Mr. Khadr's lawyers say two e-mails from Col. Brownback to
lawyers involved in the case show the determination will be a
hasty, sketchy process that's “fundamentally unfair.”
process would bar an appeal about Mr. Khadr's status to a
regular U.S. court, said Lieutenant-Commander William Kuebler.
And the judge has already said he won't accept arguments that
Mr. Khadr was an alleged child soldier deserving of
international legal protections.
Mr. Khadr was 15 years old when he allegedly threw a grenade
that killed a U.S. medic in an Afghanistan firefight in 2002.
“The courts in this process seem determined to avoid the most
controversial aspect of Omar's prosecution — whether imposing a
life sentence on a child for so-called war crimes is legal,”
said Lt.-Cmdr. Kuebler.
“Allowing the military commission to decide whether it can
legally try Omar is like letting the fox guard the henhouse.”
The case, which has faced one legal twist after another, is
scheduled to resume Nov. 8 in Guantanamo.
The U.S. military is anxious to try Mr. Khadr.
It would be the first full test of a special justice system
for foreign terror suspects initially set up by President George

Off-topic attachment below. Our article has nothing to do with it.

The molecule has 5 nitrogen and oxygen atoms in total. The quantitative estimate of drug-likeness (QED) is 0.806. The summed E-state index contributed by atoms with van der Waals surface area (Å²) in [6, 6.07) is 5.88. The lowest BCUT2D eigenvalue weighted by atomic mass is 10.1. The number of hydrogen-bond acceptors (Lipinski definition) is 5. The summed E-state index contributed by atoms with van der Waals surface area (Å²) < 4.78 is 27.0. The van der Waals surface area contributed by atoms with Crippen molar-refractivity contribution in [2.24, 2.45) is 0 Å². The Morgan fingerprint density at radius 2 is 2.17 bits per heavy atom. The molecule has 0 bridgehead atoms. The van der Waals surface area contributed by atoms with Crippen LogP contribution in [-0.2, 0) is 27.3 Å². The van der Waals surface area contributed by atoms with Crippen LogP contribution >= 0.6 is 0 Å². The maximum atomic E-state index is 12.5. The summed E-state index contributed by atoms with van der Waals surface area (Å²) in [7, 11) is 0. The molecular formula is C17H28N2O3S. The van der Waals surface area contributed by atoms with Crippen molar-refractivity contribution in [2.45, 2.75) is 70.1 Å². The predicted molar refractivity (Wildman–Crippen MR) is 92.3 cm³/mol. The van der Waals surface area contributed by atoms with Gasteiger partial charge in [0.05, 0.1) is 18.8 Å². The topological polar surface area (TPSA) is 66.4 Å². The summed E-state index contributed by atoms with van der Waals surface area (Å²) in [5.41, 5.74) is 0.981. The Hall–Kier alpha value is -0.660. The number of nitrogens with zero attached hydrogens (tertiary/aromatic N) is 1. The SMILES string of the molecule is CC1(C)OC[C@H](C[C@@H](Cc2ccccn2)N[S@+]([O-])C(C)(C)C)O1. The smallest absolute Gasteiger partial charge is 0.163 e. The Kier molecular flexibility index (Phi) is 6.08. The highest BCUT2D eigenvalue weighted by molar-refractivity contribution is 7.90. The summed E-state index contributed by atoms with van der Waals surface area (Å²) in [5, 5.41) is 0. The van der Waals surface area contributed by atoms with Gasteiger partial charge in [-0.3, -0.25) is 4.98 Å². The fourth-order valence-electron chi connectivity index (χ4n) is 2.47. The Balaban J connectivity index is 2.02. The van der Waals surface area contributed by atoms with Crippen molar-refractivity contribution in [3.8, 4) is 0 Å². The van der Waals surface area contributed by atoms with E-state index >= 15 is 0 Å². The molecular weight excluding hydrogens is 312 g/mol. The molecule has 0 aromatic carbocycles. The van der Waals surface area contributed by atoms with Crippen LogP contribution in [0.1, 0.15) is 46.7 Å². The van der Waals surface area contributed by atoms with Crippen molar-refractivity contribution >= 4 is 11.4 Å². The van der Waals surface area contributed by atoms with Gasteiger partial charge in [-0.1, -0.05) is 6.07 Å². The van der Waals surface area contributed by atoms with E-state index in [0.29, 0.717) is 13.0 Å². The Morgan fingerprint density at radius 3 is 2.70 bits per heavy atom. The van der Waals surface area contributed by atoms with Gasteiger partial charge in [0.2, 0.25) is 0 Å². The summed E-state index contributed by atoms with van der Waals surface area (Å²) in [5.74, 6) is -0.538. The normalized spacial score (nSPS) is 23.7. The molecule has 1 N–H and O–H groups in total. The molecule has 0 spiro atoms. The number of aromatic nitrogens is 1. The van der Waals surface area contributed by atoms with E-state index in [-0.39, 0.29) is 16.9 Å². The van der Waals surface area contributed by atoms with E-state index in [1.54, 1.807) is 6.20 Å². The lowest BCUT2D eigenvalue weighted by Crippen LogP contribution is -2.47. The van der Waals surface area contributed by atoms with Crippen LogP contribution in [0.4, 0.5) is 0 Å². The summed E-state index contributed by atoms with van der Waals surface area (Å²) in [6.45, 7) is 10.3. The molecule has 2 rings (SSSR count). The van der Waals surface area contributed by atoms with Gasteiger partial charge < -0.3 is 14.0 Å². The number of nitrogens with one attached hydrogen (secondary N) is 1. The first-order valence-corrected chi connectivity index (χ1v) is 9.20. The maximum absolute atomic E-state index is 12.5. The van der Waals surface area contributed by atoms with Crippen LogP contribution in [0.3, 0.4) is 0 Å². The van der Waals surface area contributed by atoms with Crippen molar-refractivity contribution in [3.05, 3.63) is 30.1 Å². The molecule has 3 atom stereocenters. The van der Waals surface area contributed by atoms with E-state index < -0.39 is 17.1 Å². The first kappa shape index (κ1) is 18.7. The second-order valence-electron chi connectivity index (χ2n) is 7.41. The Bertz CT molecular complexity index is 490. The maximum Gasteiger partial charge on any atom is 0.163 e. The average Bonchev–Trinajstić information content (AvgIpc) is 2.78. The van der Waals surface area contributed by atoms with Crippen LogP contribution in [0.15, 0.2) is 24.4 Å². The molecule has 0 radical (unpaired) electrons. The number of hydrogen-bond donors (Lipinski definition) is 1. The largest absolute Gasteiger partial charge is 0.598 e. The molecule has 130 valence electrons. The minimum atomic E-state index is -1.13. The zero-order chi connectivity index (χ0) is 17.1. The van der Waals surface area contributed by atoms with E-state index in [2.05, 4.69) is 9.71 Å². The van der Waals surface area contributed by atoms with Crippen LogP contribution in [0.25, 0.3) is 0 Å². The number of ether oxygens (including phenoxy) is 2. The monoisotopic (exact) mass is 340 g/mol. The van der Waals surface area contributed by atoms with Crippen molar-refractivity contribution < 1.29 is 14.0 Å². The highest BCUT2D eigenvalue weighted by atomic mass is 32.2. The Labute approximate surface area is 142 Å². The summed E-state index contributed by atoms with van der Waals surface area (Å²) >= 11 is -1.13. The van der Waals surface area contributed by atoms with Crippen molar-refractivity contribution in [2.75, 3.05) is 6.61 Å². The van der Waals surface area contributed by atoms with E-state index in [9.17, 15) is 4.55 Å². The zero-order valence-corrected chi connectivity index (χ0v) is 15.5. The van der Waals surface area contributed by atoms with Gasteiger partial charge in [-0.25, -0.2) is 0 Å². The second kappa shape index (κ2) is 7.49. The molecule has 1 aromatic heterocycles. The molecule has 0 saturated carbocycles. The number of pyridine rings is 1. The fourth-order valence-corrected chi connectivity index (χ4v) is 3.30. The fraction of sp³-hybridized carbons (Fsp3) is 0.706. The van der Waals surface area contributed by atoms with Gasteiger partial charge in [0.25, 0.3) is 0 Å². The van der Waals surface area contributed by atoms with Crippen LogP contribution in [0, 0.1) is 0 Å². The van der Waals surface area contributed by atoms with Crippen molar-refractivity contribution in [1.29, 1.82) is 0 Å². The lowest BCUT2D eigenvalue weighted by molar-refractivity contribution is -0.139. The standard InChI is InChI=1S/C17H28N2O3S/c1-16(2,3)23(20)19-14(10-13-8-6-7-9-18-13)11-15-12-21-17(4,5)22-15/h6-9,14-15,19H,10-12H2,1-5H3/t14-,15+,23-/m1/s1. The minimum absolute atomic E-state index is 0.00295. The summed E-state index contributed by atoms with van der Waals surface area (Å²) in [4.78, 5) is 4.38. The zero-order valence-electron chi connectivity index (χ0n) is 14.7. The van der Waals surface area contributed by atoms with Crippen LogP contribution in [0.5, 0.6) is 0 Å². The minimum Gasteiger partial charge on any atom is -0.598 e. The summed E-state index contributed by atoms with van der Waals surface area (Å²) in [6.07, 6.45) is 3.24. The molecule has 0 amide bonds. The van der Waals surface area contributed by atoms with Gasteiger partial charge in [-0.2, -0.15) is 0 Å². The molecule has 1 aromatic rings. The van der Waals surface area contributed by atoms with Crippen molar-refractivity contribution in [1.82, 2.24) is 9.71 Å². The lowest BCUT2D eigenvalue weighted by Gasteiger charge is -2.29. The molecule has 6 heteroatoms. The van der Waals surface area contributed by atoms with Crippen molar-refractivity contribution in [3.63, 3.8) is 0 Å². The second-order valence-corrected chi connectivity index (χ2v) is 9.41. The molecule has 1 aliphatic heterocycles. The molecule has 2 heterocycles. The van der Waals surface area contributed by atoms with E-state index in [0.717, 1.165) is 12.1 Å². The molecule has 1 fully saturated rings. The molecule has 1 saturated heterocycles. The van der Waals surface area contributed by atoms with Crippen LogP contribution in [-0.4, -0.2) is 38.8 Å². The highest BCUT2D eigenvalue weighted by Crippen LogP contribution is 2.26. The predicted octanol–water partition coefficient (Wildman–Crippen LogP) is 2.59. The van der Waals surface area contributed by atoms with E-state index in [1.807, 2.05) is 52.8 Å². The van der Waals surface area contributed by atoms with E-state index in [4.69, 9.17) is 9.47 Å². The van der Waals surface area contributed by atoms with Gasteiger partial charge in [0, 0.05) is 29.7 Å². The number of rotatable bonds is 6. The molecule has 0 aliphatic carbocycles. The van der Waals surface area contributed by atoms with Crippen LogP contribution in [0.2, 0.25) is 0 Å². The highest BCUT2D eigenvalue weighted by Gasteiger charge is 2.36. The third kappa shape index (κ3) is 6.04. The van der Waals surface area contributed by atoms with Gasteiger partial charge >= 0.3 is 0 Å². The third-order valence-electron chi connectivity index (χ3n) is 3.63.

W. Bush and revamped by Congress last year.
The process has been condemned by many western countries and
human rights groups, but Canada hasn't criticized it. The
Conservative government has said it won't get involved.
Mr. Khadr is the only western prisoner left among
Guantanamo's 340 detainees. Other countries, like Britain,
demanded their citizens be returned home.
Last month, Liberal Leader Stephane Dion urged Prime Minister
Stephen Harper to demand that Mr. Khadr be tried in a U.S.
civilian court or sent home to face justice.
“It's stunning that Canada can continue to be idle in the
face of such an affront to the rule of law,” said Lt.-Cmder.
“In the military commissions, if you're right on the law,
they just don't let you make the argument.”